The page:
National Native H.I.V./AIDS Awareness Day (N.N.H.A.A.D.) is a holiday observed annually on the first day of spring, which falls on March 20 this year. It is a day to offer people in American communities hope and support regarding HIV/AIDS, to bring attention to those fighting the disease, and to honor those who have been lost to the disease. These events are extremely vital and should be observed globally, particularly in nations with less developed medical and health services, with an emphasis on prevention. We believe that those who raise awareness and aid in the fight against this disease are unsung champions, and we are thrilled to celebrate this day alongside them.
The background of National Native HIV/AIDS Awareness Day
National Native H.I.V./AIDS Awareness Day has existed since 2007 to bring attention to efforts to reduce H.I.V. among American Indians, Alaska Natives, and Native Hawaiians, and to demonstrate support for people living with H.I.V. in these communities. National Native H.I.V. network is planning the event to promote H.I.V. education, testing, prevention, and treatment in Native communities.
The need for this campaign was necessitated by the obstacles encountered by the Native American population, which make HIV prevention and care for those infected with the virus difficult. Awareness of their HIV status, alcohol and illicit drug use, data limitations, sexually transmitted diseases, stigma and confidentiality, socioeconomic issues, and cultural diversity are some of these obstacles. These obstacles, particularly stigma, dread, discrimination, and homophobia, can increase the risk for many, including those who reside in rural communities or reservations.
In October 2006, the National Native C.B.A. Network, comprised of three collaborating organizations (Commitment to Action for 7th-Generation Awareness & Educations (CA7AE), Inter-Tribal Council of Arizona, Inc. (I.T.C.A. ), and National Native American AIDS Prevention Center (N.N.A.A.P.C. ), presented a resolution for National Native H.I.V./AIDS Awareness Day to the National Congress of American Indian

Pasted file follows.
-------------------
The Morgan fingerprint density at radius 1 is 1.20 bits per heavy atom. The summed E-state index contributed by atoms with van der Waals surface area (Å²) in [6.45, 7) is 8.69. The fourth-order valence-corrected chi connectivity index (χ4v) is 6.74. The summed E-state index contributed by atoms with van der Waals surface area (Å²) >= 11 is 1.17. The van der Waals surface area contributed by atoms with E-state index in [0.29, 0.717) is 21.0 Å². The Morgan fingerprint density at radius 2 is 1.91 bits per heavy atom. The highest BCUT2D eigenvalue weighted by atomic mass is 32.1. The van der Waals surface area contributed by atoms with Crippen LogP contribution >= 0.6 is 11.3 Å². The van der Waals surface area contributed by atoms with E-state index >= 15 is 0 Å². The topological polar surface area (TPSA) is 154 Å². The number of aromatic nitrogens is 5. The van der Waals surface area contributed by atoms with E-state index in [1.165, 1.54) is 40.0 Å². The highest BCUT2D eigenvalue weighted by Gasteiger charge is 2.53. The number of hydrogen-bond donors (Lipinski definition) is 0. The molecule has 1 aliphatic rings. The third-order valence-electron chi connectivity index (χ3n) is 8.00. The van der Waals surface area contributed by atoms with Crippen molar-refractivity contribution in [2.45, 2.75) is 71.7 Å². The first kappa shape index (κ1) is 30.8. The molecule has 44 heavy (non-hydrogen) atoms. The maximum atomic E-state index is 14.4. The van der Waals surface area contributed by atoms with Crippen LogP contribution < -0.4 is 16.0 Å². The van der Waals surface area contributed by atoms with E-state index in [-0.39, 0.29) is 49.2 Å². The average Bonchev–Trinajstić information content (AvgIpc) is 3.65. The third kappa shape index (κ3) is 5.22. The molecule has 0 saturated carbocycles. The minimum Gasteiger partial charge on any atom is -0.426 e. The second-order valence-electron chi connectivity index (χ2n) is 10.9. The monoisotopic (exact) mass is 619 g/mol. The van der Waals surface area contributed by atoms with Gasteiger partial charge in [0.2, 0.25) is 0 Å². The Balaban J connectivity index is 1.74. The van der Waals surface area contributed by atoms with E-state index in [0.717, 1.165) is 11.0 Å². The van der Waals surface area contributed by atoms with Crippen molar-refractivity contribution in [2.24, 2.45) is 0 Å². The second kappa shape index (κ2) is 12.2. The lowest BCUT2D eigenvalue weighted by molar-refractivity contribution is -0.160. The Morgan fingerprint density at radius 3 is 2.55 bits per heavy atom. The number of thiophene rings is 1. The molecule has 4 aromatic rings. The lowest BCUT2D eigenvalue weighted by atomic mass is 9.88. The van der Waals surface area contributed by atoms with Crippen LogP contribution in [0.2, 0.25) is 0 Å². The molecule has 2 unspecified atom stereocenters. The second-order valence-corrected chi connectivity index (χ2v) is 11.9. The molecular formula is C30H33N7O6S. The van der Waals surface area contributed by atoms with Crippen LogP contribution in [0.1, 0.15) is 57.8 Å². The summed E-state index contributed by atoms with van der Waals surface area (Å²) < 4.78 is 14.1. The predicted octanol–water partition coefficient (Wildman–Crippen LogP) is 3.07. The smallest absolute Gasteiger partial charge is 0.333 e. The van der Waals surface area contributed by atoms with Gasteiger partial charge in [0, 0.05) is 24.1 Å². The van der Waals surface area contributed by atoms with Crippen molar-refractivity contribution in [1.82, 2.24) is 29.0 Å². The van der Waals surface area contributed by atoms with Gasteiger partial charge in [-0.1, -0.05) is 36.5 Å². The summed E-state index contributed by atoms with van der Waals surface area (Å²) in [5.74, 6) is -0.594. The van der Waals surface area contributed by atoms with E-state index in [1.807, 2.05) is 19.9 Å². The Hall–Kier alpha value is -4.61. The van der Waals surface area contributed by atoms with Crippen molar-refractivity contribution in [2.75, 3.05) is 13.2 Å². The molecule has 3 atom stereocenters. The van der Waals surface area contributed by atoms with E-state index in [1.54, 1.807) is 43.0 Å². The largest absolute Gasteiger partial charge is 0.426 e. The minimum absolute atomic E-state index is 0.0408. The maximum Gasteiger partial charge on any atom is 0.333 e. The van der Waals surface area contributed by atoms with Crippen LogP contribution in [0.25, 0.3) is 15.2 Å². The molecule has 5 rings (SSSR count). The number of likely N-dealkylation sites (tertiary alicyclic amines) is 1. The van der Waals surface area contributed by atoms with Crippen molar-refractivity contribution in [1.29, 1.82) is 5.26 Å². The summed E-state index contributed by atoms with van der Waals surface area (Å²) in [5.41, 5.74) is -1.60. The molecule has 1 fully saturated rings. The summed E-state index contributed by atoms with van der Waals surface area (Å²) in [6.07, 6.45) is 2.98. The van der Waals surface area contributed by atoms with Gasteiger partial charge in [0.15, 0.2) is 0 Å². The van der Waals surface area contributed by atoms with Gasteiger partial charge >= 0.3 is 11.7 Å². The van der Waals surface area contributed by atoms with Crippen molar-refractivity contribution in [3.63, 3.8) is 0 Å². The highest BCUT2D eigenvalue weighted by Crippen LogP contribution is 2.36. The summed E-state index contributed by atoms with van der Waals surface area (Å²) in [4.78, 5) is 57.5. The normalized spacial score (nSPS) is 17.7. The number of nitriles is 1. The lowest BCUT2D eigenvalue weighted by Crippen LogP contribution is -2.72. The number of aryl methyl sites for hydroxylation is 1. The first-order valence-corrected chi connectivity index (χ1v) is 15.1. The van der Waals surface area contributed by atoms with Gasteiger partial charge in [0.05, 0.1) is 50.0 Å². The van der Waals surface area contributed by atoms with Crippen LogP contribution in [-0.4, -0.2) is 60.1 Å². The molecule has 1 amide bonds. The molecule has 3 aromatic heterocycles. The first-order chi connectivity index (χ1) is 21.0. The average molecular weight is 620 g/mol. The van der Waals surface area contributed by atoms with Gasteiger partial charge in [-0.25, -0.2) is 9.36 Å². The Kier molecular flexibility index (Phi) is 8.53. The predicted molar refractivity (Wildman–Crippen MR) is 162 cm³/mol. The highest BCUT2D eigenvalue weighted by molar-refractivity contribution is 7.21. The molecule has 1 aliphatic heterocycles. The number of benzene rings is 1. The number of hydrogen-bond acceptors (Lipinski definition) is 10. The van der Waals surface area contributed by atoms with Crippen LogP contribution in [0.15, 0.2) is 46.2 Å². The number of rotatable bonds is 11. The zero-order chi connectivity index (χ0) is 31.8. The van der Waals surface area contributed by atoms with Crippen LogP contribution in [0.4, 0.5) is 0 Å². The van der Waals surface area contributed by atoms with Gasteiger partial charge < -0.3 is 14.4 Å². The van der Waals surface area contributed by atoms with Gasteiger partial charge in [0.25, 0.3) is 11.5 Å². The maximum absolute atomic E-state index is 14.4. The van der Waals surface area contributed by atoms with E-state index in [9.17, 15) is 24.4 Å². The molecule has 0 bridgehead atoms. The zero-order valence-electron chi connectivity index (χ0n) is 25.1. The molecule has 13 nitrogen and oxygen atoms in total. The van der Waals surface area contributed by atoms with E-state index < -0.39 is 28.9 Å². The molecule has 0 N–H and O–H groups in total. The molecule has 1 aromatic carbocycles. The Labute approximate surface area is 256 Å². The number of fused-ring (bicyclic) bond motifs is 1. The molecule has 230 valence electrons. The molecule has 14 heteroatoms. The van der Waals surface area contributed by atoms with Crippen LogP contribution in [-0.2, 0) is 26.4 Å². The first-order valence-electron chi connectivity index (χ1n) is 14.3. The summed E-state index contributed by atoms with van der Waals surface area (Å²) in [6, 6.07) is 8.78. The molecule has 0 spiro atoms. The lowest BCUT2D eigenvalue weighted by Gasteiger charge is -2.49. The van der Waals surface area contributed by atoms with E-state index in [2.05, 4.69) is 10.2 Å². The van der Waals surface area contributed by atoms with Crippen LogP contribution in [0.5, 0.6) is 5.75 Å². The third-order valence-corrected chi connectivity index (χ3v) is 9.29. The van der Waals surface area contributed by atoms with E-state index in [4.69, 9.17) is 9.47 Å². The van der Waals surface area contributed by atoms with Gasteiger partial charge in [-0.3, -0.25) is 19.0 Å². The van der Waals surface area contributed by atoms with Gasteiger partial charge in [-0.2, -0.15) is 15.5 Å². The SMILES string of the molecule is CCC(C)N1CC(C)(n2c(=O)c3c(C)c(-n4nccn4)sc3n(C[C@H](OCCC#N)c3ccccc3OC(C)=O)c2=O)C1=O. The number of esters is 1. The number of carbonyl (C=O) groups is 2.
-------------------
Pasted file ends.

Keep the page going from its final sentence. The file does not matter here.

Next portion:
The date of the Spring equinox was chosen because it corresponds to the period of regeneration and equilibrium.
The Centers for Disease Control and Prevention (C.D.C.) provided funding for the three organizations to provide capacity-building assistance to Native organizations, tribes, state health departments, and any other organization servicing Native populations. Since the inception of N.N.H.A.A.D., the collaborative partnership has expanded to include Begay Consulting, Center for Prevention and Wellness, Council Oaks Training and Evaluation, Inc., E.T.R’s Community Impact Solutions Project, Florida Department of Health — H.I.V. Section, Great Plains Tribal Chairmen’s Health Board, and a 12-member materials review committee to evaluate all N.N.H.A.A.D.-related products.
In 2016, 1% (243) of the 39,782 H.I.V. diagnoses in the United States were documented among American Indians and Alaska Natives, despite the creation of the holiday. Of those, 81% (198) were men and 19% (45) were women. The majority (77 percent; 152) of the 198 H.I.V. diagnoses among American Indians and Alaska Natives males in 2016 were attributed to male-to-male sexual contact. The majority (69%) of the 45 H.I.V. diagnoses among American Indian and Alaska Native women in 2016 were due to heterosexual contact. 102 AIs/ANs were diagnosed with AIDS in 2016. 75% (77) of them were males, while 24% (24) were women. However, due to daily efforts, the number decreases daily.
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It is hoped that the spread of HIV can be stopped, and this is conceivable.
By contributing to the campaign, you can influence many hearts and reduce the stigma associated with HIV.
You can commemorate this event from your bedroom to your vacation destination, especially through social media posts.
The events include awareness speeches, information booths at a health fair, mini-workshops, etc.
The event also recognizes those who have passed away due to HIV/AIDS.
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